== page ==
I just got home from having a meal with my nephew, L, who is a sophomore at the U of Minnesota. He grew up 300 miles from here, so it’s nice to have him nearby.
I remember distinctly the day he was born, 20 years ago. I had had db for 12, and wasn’t sure if I’d make it much further. Back then, it didn’t seem like people lived much past the 20 year mark, and none of my cousins (my only reference point) had. I held him and cried, thinking that I wouldn’t see him finish elementary school.
Living for one’s death is very unproductive and sad and even possibly a convenient excuse, at times. I was always on the outside, looking through the glass at those people who enjoyed the gift of health. I wasted a lot of years paralyzed by fear of complications. It’s very easy to get angry, but no one was to blame - not me, not diabetes, not the people around me who didn’t know how to lift my outlook.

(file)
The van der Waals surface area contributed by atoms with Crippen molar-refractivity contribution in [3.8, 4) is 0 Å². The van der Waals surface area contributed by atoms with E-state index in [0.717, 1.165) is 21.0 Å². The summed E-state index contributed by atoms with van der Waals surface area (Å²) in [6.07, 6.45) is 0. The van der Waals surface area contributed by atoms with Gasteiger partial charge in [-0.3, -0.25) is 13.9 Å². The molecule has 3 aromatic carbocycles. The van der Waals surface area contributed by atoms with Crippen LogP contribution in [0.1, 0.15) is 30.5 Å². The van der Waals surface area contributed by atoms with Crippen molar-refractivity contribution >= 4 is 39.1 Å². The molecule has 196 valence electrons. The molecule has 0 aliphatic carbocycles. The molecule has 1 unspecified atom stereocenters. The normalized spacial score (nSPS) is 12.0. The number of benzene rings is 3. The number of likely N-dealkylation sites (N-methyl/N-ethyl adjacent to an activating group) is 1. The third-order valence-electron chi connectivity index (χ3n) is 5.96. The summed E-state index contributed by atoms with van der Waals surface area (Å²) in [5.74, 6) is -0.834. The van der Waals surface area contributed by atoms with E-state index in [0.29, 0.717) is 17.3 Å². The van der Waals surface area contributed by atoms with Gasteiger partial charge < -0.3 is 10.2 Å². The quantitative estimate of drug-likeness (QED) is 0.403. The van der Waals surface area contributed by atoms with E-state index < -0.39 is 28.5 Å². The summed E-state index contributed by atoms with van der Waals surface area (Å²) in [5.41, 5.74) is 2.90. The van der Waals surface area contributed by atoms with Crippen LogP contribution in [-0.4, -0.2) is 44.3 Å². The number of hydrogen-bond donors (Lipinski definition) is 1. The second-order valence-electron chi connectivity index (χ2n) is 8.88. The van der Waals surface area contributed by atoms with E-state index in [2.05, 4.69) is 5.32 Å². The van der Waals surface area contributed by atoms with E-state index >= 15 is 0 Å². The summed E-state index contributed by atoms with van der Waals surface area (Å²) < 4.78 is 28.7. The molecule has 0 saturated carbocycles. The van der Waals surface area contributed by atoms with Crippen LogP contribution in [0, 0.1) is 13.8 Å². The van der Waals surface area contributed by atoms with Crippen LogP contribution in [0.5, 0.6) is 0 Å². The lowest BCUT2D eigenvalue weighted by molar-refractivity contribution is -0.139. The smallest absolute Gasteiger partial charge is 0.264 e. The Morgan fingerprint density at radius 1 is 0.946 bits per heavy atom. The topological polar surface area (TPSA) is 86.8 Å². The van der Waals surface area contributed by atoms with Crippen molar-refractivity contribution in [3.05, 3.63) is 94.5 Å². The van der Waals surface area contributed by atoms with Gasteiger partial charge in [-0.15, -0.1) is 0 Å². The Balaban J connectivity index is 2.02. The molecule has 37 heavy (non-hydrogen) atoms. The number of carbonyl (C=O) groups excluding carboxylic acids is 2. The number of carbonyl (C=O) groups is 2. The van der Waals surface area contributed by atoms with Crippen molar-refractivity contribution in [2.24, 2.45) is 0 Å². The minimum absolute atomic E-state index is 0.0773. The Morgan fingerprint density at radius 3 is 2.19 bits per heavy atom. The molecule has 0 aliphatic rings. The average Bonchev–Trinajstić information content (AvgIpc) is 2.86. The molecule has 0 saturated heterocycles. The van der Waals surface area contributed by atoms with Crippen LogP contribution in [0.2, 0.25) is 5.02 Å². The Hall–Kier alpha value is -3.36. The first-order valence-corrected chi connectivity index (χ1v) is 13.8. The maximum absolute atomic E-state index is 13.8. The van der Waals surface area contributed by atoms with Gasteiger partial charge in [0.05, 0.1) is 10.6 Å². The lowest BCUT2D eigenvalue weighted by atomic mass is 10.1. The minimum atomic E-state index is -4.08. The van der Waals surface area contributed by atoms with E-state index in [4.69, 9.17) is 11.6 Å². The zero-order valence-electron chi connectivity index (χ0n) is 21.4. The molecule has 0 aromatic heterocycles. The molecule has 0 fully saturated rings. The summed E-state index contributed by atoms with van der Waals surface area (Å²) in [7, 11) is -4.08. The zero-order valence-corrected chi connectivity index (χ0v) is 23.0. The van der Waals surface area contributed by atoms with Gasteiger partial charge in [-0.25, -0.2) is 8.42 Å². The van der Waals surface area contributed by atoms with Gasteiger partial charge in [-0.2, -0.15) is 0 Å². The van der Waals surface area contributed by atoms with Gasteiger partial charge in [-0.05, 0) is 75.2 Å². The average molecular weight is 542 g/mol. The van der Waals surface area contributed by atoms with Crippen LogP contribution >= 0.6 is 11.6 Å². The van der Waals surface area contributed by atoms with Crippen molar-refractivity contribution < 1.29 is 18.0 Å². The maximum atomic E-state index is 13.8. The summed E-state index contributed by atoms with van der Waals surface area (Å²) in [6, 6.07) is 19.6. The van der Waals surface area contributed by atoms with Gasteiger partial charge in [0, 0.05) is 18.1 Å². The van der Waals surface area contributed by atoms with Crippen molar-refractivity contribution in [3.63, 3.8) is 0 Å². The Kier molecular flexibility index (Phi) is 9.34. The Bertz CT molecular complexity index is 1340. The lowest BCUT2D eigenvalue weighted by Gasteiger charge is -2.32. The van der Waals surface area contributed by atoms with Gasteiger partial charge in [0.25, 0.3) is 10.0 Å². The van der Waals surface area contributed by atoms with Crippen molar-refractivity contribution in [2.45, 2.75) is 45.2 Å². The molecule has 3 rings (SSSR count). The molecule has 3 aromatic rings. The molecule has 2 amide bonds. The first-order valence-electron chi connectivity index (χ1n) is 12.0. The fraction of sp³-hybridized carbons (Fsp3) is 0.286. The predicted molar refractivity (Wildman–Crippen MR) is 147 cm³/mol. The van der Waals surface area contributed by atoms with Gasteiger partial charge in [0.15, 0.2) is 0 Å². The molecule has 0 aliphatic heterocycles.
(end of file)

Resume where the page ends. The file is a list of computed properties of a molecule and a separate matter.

Yet, here I was, this afternoon - waiting in front of Applebee‘s, among the diverse college crowd, seeing him saunter down the street on this beautiful fall day - incredibly smart, kind, and handsome. (The baseball cap on backwards is another issue.) I feel like I held back from getting to know him because I was “on the way out”.
But, I’ve quickly made up for it. Sure, my life may be shortened, even by something other than diabetes, but the”here and now” is full of lots of pleasures, big and small. Many of the members of the OC are living vibrantly, embracing life, and pursuing dreams and I love to read about the victories.
I hugged him goodbye and a piece of paper fell out of his hand. I asked him what it was and he replied, “oh, one of the waitresses gave me her phone number” as he carefully folded it and placed it in his backpack. Is that what girls do now?
Have a good weekend everybody. Seize the day!